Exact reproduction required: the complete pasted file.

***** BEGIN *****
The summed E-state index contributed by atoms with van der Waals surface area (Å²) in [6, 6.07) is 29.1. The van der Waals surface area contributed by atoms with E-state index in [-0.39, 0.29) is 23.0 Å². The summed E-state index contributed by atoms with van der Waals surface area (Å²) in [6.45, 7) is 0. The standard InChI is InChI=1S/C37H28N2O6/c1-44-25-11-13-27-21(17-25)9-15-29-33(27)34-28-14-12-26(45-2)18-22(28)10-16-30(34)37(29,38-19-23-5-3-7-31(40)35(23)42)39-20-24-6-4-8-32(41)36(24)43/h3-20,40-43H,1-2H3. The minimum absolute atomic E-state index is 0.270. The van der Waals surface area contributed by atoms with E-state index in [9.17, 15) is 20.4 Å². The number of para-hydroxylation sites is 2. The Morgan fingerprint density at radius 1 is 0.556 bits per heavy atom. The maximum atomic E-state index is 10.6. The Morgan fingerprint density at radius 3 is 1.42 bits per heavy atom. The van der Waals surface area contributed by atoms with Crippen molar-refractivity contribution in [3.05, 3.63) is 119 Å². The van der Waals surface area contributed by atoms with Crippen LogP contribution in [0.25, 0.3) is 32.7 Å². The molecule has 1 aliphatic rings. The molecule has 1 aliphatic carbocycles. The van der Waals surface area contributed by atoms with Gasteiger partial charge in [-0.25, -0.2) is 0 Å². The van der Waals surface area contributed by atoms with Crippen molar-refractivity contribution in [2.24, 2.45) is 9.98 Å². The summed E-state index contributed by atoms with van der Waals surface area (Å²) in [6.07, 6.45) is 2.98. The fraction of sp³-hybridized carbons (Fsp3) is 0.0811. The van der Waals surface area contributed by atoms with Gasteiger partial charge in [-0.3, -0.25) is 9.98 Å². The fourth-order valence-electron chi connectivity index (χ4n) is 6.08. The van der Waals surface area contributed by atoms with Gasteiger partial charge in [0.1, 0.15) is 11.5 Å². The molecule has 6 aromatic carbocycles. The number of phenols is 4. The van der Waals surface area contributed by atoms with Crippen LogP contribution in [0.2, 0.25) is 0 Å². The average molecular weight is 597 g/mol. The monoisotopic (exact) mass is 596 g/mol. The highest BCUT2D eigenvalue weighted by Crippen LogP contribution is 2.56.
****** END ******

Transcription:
The summed E-state index contributed by atoms with van der Waals surface area (Å²) in [6, 6.07) is 29.1. The van der Waals surface area contributed by atoms with E-state index in [-0.39, 0.29) is 23.0 Å². The summed E-state index contributed by atoms with van der Waals surface area (Å²) in [6.45, 7) is 0. The standard InChI is InChI=1S/C37H28N2O6/c1-44-25-11-13-27-21(17-25)9-15-29-33(27)34-28-14-12-26(45-2)18-22(28)10-16-30(34)37(29,38-19-23-5-3-7-31(40)35(23)42)39-20-24-6-4-8-32(41)36(24)43/h3-20,40-43H,1-2H3. The minimum absolute atomic E-state index is 0.270. The van der Waals surface area contributed by atoms with E-state index in [9.17, 15) is 20.4 Å². The number of para-hydroxylation sites is 2. The Morgan fingerprint density at radius 1 is 0.556 bits per heavy atom. The maximum atomic E-state index is 10.6. The Morgan fingerprint density at radius 3 is 1.42 bits per heavy atom. The van der Waals surface area contributed by atoms with Crippen molar-refractivity contribution in [3.05, 3.63) is 119 Å². The van der Waals surface area contributed by atoms with Crippen LogP contribution in [0.25, 0.3) is 32.7 Å². The molecule has 1 aliphatic rings. The molecule has 1 aliphatic carbocycles. The van der Waals surface area contributed by atoms with Gasteiger partial charge in [-0.25, -0.2) is 0 Å². The van der Waals surface area contributed by atoms with Crippen molar-refractivity contribution in [2.24, 2.45) is 9.98 Å². The summed E-state index contributed by atoms with van der Waals surface area (Å²) in [6.07, 6.45) is 2.98. The fraction of sp³-hybridized carbons (Fsp3) is 0.0811. The van der Waals surface area contributed by atoms with Gasteiger partial charge in [-0.3, -0.25) is 9.98 Å². The fourth-order valence-electron chi connectivity index (χ4n) is 6.08. The van der Waals surface area contributed by atoms with Gasteiger partial charge in [0.1, 0.15) is 11.5 Å². The molecule has 6 aromatic carbocycles. The number of phenols is 4. The van der Waals surface area contributed by atoms with Crippen LogP contribution in [0.2, 0.25) is 0 Å². The average molecular weight is 597 g/mol. The monoisotopic (exact) mass is 596 g/mol. The highest BCUT2D eigenvalue weighted by Crippen LogP contribution is 2.56.